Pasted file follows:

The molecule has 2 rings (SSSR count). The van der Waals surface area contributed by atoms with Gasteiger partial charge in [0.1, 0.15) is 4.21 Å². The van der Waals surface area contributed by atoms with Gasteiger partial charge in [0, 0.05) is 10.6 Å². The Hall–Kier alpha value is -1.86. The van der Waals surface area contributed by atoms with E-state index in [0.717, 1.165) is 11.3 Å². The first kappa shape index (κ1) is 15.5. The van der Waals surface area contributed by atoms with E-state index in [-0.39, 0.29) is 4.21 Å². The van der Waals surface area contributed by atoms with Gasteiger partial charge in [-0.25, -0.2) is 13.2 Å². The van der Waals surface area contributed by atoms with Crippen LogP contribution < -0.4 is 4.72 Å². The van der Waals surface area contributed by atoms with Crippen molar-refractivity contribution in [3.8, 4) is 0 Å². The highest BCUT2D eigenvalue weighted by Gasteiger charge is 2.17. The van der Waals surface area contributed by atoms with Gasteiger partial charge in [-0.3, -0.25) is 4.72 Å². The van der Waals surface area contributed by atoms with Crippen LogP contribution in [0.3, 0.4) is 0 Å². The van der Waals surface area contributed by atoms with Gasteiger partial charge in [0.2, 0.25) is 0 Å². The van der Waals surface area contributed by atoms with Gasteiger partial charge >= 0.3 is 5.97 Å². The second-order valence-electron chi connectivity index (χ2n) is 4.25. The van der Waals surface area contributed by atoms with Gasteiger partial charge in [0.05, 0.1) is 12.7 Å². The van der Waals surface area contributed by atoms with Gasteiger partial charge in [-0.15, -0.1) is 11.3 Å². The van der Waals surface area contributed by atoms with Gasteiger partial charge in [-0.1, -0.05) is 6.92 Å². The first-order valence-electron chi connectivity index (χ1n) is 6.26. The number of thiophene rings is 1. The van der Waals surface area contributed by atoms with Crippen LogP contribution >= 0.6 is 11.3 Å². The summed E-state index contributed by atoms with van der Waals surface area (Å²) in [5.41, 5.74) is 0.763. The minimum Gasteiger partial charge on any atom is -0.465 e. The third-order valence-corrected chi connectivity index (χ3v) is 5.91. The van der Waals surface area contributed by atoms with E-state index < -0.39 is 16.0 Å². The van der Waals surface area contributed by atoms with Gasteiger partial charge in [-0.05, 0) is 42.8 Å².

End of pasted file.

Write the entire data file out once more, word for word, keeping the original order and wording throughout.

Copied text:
The molecule has 2 rings (SSSR count). The van der Waals surface area contributed by atoms with Gasteiger partial charge in [0.1, 0.15) is 4.21 Å². The van der Waals surface area contributed by atoms with Gasteiger partial charge in [0, 0.05) is 10.6 Å². The Hall–Kier alpha value is -1.86. The van der Waals surface area contributed by atoms with E-state index in [0.717, 1.165) is 11.3 Å². The first kappa shape index (κ1) is 15.5. The van der Waals surface area contributed by atoms with E-state index in [-0.39, 0.29) is 4.21 Å². The van der Waals surface area contributed by atoms with Gasteiger partial charge in [-0.25, -0.2) is 13.2 Å². The van der Waals surface area contributed by atoms with Crippen LogP contribution < -0.4 is 4.72 Å². The van der Waals surface area contributed by atoms with Crippen molar-refractivity contribution in [3.8, 4) is 0 Å². The highest BCUT2D eigenvalue weighted by Gasteiger charge is 2.17. The van der Waals surface area contributed by atoms with Gasteiger partial charge in [-0.3, -0.25) is 4.72 Å². The van der Waals surface area contributed by atoms with Crippen LogP contribution in [0.3, 0.4) is 0 Å². The van der Waals surface area contributed by atoms with Gasteiger partial charge in [0.2, 0.25) is 0 Å². The van der Waals surface area contributed by atoms with Gasteiger partial charge >= 0.3 is 5.97 Å². The second-order valence-electron chi connectivity index (χ2n) is 4.25. The van der Waals surface area contributed by atoms with Gasteiger partial charge in [0.05, 0.1) is 12.7 Å². The van der Waals surface area contributed by atoms with Gasteiger partial charge in [-0.15, -0.1) is 11.3 Å². The van der Waals surface area contributed by atoms with Gasteiger partial charge in [-0.1, -0.05) is 6.92 Å². The first-order valence-electron chi connectivity index (χ1n) is 6.26. The number of thiophene rings is 1. The van der Waals surface area contributed by atoms with Crippen LogP contribution >= 0.6 is 11.3 Å². The summed E-state index contributed by atoms with van der Waals surface area (Å²) in [5.41, 5.74) is 0.763. The minimum Gasteiger partial charge on any atom is -0.465 e. The third-order valence-corrected chi connectivity index (χ3v) is 5.91. The van der Waals surface area contributed by atoms with E-state index < -0.39 is 16.0 Å². The van der Waals surface area contributed by atoms with Gasteiger partial charge in [-0.05, 0) is 42.8 Å².